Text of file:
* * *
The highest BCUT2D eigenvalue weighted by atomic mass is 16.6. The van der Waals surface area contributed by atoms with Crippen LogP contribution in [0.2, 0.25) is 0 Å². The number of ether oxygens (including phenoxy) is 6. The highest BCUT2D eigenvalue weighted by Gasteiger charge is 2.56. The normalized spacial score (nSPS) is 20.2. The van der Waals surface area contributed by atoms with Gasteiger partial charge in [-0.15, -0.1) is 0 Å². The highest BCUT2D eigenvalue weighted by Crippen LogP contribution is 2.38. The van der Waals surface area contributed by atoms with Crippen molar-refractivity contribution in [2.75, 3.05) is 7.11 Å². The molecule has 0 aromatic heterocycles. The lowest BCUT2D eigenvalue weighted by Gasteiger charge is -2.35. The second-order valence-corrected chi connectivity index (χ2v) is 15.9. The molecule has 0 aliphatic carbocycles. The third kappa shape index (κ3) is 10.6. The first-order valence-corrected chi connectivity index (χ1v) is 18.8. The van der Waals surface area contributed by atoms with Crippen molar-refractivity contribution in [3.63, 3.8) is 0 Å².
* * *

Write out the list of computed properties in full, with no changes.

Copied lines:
The highest BCUT2D eigenvalue weighted by atomic mass is 16.6. The van der Waals surface area contributed by atoms with Crippen LogP contribution in [0.2, 0.25) is 0 Å². The number of ether oxygens (including phenoxy) is 6. The highest BCUT2D eigenvalue weighted by Gasteiger charge is 2.56. The normalized spacial score (nSPS) is 20.2. The van der Waals surface area contributed by atoms with Gasteiger partial charge in [-0.15, -0.1) is 0 Å². The highest BCUT2D eigenvalue weighted by Crippen LogP contribution is 2.38. The van der Waals surface area contributed by atoms with Crippen molar-refractivity contribution in [2.75, 3.05) is 7.11 Å². The molecule has 0 aromatic heterocycles. The lowest BCUT2D eigenvalue weighted by Gasteiger charge is -2.35. The second-order valence-corrected chi connectivity index (χ2v) is 15.9. The molecule has 0 aliphatic carbocycles. The third kappa shape index (κ3) is 10.6. The first-order valence-corrected chi connectivity index (χ1v) is 18.8. The van der Waals surface area contributed by atoms with Crippen molar-refractivity contribution in [3.63, 3.8) is 0 Å².